• Julia Jaklin, Elias Berner, Peter Provaznik, Matej Santi (University of Music and Performing Arts Vienna): Telling Sounds: Annotating and Connecting Audio(visual) Sources for Musicological Research
  • Christian Knüpfer, Clemens Beck (University of Jena): Modelling prosopographic knowledge from historical events
  • Stephan Kurz, Matthias Schlögl (Austrian Academy of Sciences, Vienna): Modelling the Austro-Hungarian Administration as a Resource
  • Nicolas Lasolle (University of Lorraine): Temporal Knowledge Representation and Exploitation for the Henri Poincaré Correspondence Corpus
  • Lars Müller, Kilian Schmidtner, Stefan Cramme, Clemens Schulz (Leibniz Institute for Research and Information in Education, Frankfurt/M.): Modelling Prussian Teachers' Biographical Data
  • Cord Pagenstecher (CeDiS, Freie Universität Berlin): Oral history archives: Time, space and agency in research environments for audiovisual research data
  • Marie Puren, Pierre Vernus (Laboratoire de recherche historique Rhône-Alpes, Lyon): Better preserving the European Silk Heritage with the SILKNOW ontology. A CRM extension for modelizing the production process of silk artefacts
  • Marie Puren, Pierre Vernus (Laboratoire de recherche historique Rhône-Alpes, Lyon): Elaborating and using a CIDOC CRM extension to study and compare Cultural Heritage artefacts produced over several centuries in Europe. A case study on historical silk-related artefacts
  • Marie-Odile Rousset (Archéorient, Lyon), Francesco Beretta (Université de Lyon), Vincent Alamercery (Laboratoire de recherche historique Rhône-Alpes, Lyon), Sébastien Durost (Bibracte EPCC), Jean-Pierre Girard (Archéorient, Lyon), François Mistral (Agence Bibliographique de l'Enseignement Supérieur), Miled Rousset (Maison de l'Orient et de la Méditerranée - Jean Pouilloux, Lyon): HisArc-RDF: prototyping an operating chain, related to the Linked Open Data, on structurally and semantically heterogeneous archaeological data sets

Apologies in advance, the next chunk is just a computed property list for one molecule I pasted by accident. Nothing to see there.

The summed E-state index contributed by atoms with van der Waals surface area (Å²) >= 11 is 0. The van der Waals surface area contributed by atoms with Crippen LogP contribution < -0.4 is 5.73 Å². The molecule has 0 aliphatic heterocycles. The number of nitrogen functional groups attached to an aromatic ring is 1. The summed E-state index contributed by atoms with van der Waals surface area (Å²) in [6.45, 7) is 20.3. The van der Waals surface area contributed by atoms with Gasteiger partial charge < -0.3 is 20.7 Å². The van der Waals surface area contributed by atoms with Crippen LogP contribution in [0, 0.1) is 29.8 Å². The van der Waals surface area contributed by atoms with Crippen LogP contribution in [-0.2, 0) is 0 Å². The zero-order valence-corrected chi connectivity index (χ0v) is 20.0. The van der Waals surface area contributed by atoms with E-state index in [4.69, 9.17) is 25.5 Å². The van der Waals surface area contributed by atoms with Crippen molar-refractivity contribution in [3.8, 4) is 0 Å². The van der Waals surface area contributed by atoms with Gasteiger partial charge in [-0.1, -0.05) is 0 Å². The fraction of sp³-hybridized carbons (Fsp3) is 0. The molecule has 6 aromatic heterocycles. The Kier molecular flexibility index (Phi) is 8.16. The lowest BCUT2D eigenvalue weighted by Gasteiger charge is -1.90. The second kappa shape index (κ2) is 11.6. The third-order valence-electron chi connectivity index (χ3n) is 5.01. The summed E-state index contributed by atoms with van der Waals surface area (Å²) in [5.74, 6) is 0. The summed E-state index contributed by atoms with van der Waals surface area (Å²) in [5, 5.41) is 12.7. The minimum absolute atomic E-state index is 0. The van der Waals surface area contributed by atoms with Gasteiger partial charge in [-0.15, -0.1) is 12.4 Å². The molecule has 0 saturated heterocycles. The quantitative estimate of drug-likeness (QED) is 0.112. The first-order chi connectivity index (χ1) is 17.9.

• Matthias Schlögl, Marcella Tambuscio (Austrian Centre for Digital Humanities and Cultural Heritage, Vienna), Maria Mesner (University of Vienna), Matthias Trinkaus (Kreisky Archives, Vienna): Diachronic analysis of co-occurrences networks: a case study on Staribacher diaries and Austrian politics
  • Wolfgang Schmidle (German Archaeological Institute, Berlin): ChronOntology, a gazetteer for temporal terms
  • Henri Sergent (Centre Maurice Halbwachs, Paris): Modelling Time, Places, Agents for the HyperOtlet research project
  • Lixuan Song (Laboratoire de recherche historique Rhône-Alpes, Lyon): Research in History with the method of life science
  • Giorgia Tolfo (British Library, London), Timothy Hobson (The Alan Turing Institute, London): Supporting an interdisciplinary research agenda through meta-modelling. The case of Living with machines

16:15 – 17:00 Session 6: Uncertain Time and Space

  • Pim Van Bree, Geert Kessels (LAB 1100, The Hague): Chronology Statements for Nodegoat: A Temporal Topology to Interface with Vague, Relational, and Actionable Dates
  • Grzegorz Myrda, Tomasz Panecki (Polish Academy of Sciences, Warsaw): Stable Identifiers for Historical Topographic Objects

17:15 – 18:00 Session 7: Space and Agents

  • Philipp Schneider (Humboldt-Universität zu Berlin): Heraldry as a Historical Source to Conceptualize Medieval Spaces and Agents: From Historiographic Concepts to Data Modelling Approaches
  • Simon Donig (Universität Passau), Maria Christoforaki, Siegfried Handschuh (University of St. Gallen): Space, Time and Period—the Neoclassica Approach